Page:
Rb = Return (Asset B)

Unrealistically, both portfolios P & M are 2-asset portfolios, same assets, but different mixes:
Return (Market Portfolio M) = a*Ra + b*Rb
Return (Portfolio P) = c*Ra + d*Rb
Cov (M, P) = Cov(a*Ra + b*Rb, c*Ra + d*Rb), and per the above covariance property
= a*c*Cov(Ra,Ra) + a*d*COV(Ra,Rb) + b*c*COV(Rb, Ra) + b*d*COV(Rb, Rb)
...since COV(Ra,Ra) = variance (Ra) and COV(Rb,Rb) = variance(Rb)!
= ac*variance(Ra) + bd*variance(Rb) + covariance(Rb,Ra)*[ad + bc]

hope that helps, appreciate you noticed that step b/c i can include this explain in next XLS version...David
 

sl

Active Member
#13
Hi David

I am not sure how you arrived at the riskfree rate of 1.07 from original 7% while computing the loan on the leveraged amount. Why was 1 added to the 7%.

Thanks in advance

sundeep
 

David Harper CFA FRM

David Harper CFA FRM
Staff member
Subscriber
#14
Hi sl,

For the CML, I have (col E): weight_market portfolio%*E[return to market portfolio] + (1-weight_market portfolio%)*riskfree rate

So the second term uses (1-weight%) to arrive at (weight to riskfree%)*riskfree return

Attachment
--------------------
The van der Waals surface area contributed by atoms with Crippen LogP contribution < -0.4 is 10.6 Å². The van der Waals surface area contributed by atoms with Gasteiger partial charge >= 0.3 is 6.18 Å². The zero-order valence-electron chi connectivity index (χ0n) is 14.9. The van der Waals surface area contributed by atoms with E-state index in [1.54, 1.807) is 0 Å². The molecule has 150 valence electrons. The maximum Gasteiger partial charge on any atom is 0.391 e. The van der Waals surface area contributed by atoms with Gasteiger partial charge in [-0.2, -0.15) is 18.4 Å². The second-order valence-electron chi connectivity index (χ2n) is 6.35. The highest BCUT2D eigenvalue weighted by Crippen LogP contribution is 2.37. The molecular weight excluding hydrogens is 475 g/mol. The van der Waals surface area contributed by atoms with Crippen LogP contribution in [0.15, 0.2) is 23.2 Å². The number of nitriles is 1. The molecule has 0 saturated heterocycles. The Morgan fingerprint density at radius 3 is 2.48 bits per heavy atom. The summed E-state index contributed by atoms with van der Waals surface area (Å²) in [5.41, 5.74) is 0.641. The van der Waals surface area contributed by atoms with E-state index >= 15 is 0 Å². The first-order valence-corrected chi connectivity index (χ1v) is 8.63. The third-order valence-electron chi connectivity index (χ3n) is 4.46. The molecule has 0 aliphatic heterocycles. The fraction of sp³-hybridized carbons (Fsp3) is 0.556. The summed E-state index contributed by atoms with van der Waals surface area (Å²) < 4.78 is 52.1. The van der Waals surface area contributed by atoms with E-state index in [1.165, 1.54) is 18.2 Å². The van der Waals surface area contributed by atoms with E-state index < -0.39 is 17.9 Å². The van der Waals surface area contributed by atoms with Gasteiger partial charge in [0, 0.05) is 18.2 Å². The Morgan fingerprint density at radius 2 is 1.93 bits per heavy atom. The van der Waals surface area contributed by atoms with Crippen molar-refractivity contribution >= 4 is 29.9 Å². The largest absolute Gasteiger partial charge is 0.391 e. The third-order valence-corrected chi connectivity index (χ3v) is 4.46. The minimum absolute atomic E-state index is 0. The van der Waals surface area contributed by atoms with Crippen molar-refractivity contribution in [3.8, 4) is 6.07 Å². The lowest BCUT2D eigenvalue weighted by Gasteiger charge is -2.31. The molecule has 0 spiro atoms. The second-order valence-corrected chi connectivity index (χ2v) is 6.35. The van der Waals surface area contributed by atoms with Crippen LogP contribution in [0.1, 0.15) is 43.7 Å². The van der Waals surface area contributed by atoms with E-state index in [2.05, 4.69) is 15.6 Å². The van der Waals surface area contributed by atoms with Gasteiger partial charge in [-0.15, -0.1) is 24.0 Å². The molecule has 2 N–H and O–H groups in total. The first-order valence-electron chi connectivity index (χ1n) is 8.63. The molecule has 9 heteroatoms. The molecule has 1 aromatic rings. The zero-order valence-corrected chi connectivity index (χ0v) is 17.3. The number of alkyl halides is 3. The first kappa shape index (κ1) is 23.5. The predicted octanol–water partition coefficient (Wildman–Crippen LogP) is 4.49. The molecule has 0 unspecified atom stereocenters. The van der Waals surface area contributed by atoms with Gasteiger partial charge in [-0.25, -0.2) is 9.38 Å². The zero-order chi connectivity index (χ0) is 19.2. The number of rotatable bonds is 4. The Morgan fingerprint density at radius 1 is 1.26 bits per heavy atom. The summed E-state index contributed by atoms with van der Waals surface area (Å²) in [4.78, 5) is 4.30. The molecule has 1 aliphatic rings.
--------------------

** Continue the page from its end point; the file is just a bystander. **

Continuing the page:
i.e., I think it agrees with you, rather it's only a weighting function per the CML which says your portfolio can only be invested in two places: either the market portfolio or, if not that, then (1-) to riskfree asset

David
 

sl

Active Member
#15
Hello David,

I am refering to the below portion of the calculation in your initial reply to one of the customers who posted the original question

.---part of your reply
if you look down to rows 37+ you see the *leveraged* allocations; e.g., 150% = E(return) of 14.8% because:


you invest $100 plus you borrow $50:
Future value of ($150 in market portfolio) = 150*1.122 = about $168.3
then payoff your loan @ $53.5 (= 50* 1.07 riskfree rate)

The rates (1.122 and 1.07) highlighted in blue are the ones i am having trouble figuring out. Thanks
 

David Harper CFA FRM

David Harper CFA FRM
Staff member
Subscriber
#16
Hi sl,

(apologies for delay) I see what you are saying. My explain comes at the calc from a slightly different angle. As you know, the calc itself @ 150% is: E(return) = 150%*12.2% + (-50%)*7%;
Where 12.2% is the E(return) of the market portfolio (the mix of Asset A & B that maximizes the Sharpe ratio in this unrealistic universe of only two assets).

My explain just tried illustrate how that plays out in practice: you borrow 50% to "lever up" your position in the market portfolio. The return is 0.122 in any case, so that means X would grow to X*1.122 to give the 0.122 return; e.g., to figure ending wealth on $1, it grows to $1*1.122 = $1.12 and this is an annual 12.2% return. (but I think you realize the 7% itself is merely an input). Or, if this is not too silly (it's not for me!):

annual return of (1.122x - x)/x = 12.2%

Hopefully that explains.

David